Business figures re-roof Brac

A group of prominent business people on Grand Cayman has begun an ambitious rebuilding project on Cayman Brac that will seek to permanently repair Hurricane Paloma damaged roofs across the island for free.

The project is being headed up by property developer Lindsay Scott, whose family hails from the Brac. Also on-board is Atlantic Star construction chief Fayed al-Rasheed, who has offered Mr. Scott an unlimited supply of top end construction workers, free of charge, to carry out the work.

Already the group has sent two large barges of zinc roofing and other building supplies to the island and crews began going house to house to assess needs and begin work last week.

Now they are asking the public to get involved by contributing to a Brac rebuilding fund recently established at AL Thompson Hardware, where members of the public will be able to donate money to buy further roofing materials.

‘We will water proof the roof, get the roof back on, fix any windows or doors that were broken so home owners can go in and have a dry place to sleep at night,’ Mr. Scott explained. ‘At that point they can start to rebuild the interiors with the help of other organisations.’

He said donating to the fund is easy. ‘No one has to write a check to anyone, it’s just a matter of going to AL Thompson and donating to the relief account and then we use that money immediately to buy zinc and simple building materials.’

Mr. Scott estimated that there are around 800 homes that need their roofs repaired or replaced.

‘The only thing that is keeping them dry right now is tarps, and those tarps will last about two weeks and then they will be in trouble again,’ he said. ‘Those homes need to be dried in as soon as possible.’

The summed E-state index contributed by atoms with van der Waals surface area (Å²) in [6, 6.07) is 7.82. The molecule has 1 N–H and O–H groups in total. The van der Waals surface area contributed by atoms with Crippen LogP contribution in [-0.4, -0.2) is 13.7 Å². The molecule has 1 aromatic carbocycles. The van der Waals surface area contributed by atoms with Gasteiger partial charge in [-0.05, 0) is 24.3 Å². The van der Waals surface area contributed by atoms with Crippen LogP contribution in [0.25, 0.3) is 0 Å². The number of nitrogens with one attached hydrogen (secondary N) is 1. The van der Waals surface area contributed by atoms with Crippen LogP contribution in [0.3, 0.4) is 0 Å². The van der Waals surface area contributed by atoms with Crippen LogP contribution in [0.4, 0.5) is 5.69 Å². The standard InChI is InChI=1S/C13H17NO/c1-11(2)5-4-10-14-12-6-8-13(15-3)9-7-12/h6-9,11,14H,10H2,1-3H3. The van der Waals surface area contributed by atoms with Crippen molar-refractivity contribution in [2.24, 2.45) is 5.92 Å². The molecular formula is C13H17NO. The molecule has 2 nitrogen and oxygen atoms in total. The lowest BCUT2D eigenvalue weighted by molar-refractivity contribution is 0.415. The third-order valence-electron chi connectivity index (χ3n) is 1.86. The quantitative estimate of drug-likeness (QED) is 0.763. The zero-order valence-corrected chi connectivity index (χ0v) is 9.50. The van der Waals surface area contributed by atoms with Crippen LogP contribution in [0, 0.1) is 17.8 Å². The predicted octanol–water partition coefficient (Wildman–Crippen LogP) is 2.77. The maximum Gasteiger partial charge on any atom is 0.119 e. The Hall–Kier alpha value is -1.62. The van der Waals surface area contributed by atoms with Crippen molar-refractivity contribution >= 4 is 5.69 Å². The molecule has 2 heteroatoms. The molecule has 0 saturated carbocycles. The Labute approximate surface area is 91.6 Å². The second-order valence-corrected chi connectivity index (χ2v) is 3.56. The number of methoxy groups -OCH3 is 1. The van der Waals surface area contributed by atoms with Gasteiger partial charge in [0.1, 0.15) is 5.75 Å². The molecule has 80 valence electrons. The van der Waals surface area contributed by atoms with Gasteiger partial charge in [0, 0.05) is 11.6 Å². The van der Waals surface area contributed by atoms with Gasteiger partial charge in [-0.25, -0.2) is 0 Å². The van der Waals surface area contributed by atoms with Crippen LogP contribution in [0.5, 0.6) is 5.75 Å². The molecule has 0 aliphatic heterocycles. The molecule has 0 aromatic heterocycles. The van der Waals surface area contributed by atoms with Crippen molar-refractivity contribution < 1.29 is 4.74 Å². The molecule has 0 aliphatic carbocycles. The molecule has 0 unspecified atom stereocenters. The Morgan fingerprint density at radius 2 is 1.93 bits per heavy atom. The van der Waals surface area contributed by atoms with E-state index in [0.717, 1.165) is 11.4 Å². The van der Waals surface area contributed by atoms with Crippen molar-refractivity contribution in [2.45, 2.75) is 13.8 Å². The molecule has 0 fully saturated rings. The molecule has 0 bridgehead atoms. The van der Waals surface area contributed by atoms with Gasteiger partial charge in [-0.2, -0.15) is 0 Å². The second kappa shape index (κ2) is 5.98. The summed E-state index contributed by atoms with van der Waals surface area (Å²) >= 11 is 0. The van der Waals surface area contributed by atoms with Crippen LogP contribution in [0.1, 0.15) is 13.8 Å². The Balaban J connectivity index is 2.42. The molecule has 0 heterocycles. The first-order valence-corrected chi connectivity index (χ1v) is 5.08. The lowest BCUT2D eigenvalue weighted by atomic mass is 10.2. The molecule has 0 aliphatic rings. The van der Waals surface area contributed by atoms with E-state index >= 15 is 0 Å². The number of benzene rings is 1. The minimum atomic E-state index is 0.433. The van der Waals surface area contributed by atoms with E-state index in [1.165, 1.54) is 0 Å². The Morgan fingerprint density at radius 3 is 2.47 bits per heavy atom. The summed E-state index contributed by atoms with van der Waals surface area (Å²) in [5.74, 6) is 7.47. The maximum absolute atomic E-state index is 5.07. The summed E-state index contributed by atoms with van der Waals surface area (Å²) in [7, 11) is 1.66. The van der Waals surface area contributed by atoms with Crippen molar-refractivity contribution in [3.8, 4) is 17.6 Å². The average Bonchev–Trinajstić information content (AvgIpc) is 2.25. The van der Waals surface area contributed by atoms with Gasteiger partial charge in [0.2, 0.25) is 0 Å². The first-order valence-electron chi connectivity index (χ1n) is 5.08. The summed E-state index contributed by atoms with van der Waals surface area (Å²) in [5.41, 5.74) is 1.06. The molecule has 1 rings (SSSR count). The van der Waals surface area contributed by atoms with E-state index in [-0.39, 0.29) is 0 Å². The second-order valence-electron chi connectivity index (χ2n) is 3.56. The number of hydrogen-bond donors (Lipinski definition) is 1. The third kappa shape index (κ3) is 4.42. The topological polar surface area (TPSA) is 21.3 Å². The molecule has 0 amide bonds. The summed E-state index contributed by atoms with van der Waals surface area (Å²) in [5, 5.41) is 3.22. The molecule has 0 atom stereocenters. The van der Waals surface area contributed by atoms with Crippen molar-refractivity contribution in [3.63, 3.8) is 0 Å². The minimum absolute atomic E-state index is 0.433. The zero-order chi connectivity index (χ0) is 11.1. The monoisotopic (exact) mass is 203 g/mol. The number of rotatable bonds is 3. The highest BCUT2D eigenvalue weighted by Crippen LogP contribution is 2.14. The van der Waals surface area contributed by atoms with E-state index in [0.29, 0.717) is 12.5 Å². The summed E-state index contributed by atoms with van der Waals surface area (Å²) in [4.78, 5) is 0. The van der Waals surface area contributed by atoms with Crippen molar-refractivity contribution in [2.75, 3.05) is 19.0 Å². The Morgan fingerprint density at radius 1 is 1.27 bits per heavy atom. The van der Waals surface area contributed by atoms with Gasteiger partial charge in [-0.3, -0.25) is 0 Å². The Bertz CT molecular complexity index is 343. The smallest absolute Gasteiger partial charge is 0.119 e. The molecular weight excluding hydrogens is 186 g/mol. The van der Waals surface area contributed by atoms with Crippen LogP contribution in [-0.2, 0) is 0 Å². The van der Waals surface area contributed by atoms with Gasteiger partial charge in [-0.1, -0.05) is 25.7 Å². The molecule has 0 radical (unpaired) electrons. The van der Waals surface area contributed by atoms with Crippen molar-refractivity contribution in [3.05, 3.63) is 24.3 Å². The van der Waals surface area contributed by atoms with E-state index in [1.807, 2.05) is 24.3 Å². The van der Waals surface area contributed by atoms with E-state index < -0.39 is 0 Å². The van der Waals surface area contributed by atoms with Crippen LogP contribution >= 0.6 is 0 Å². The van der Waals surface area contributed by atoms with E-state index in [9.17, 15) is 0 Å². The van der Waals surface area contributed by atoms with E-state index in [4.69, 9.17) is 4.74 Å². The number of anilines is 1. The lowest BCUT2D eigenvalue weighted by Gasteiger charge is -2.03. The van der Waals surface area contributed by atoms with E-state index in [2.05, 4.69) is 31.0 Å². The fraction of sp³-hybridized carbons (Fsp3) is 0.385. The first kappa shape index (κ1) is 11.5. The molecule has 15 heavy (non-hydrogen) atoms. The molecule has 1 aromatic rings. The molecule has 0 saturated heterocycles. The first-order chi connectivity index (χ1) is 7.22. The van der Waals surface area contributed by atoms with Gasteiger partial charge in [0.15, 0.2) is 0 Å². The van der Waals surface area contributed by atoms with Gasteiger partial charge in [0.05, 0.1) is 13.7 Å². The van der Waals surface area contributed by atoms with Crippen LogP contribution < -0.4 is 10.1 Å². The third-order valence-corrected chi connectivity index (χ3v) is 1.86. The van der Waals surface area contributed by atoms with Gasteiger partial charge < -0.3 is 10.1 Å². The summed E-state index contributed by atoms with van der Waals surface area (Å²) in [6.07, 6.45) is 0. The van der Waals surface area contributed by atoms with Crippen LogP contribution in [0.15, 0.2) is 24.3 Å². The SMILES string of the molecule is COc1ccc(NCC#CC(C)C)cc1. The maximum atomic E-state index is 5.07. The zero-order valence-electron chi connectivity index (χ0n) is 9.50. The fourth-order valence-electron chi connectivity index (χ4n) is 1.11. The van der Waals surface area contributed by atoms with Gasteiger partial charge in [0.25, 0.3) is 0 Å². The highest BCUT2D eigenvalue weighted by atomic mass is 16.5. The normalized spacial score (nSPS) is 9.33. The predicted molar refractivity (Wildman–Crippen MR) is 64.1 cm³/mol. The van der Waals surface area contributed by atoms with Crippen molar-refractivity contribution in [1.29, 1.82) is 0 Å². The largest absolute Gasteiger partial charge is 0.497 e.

At the moment there are 11 Atlantic Star construction workers on the ground fixing roofs and the number could increase as more roofing materials reach the island.

‘We will be there until the last piece of zinc is no longer available,’ Mr. Scott stated. ‘Atlantic Star has said they will leave the workers there as long as we can continue to feed them zinc. If we have enough zinc, I would estimate that we can have all roofs on the island fixed within six months.’

The repair works will first target essential personnel – the people that replace power poles, work in grocery stores, teach children or are nurses in the island’s hospital – before moving on to other’s homes.

‘They don’t need to come home at the end of the day and jump up on the roof and try to nail down zinc. They need to come home, have a comfortable environment to sleep in so they can go back the next day and do what they do, which is helping other people.’

He said it is all about bringing back normalcy to the people that are required to bring back normalcy to everyone else.

Doing that will help strengthen the local economy, which is currently very fragile, Mr. Scott said.

‘If the economy stays down too long it could have some very negative implications,’ he warned. ‘We need to bring the Brac back online as soon as possible to protect their economy.’

Mr. Scott described Atlantic Star’s offer of a free, unlimited pool of labour as an ‘incredible contribution.’

Up to this point, the reroofing project has mainly been funded and organised by a group of Mr. Scott’s family and friends. They felt compelled to help out after Mr. Scott returned from the island a few days after the storm with frightening reports of the damage Paloma had inflicted.

‘We have all financially benefited from our association with the Cayman Islands and our Cayman Brac roots – that’s a fact. This is our way of giving back,’ he explained.

Some of the individuals and companies that have been pumping money and supplies into the project are former Senior Walkers Global Partner Frank Banks and his wife Sharon; Corporate Electric; and the children of the late Alford and Miss Teenie Scott of Cayman Brac, that run the Scott’s group of companies.

Sister Islands Deputy District Commissioner Mark Tibbetts has also been instrumental in providing on the ground co-ordination, Mr. Scott said.

AL Thompson has not only set up the relief account, but is providing the materials at a heavily discounted rate.

Others have made significant contributions anonymously.

‘We are all management type people. We run corporations and we know how to get things done,’ Mr. Scott said of some of those involved in the roofing project.

‘We are jumping in there. We know what needs to be done.’

Contributions to the reroofing funds can be made at AL Thompson’s on North Sound Road.

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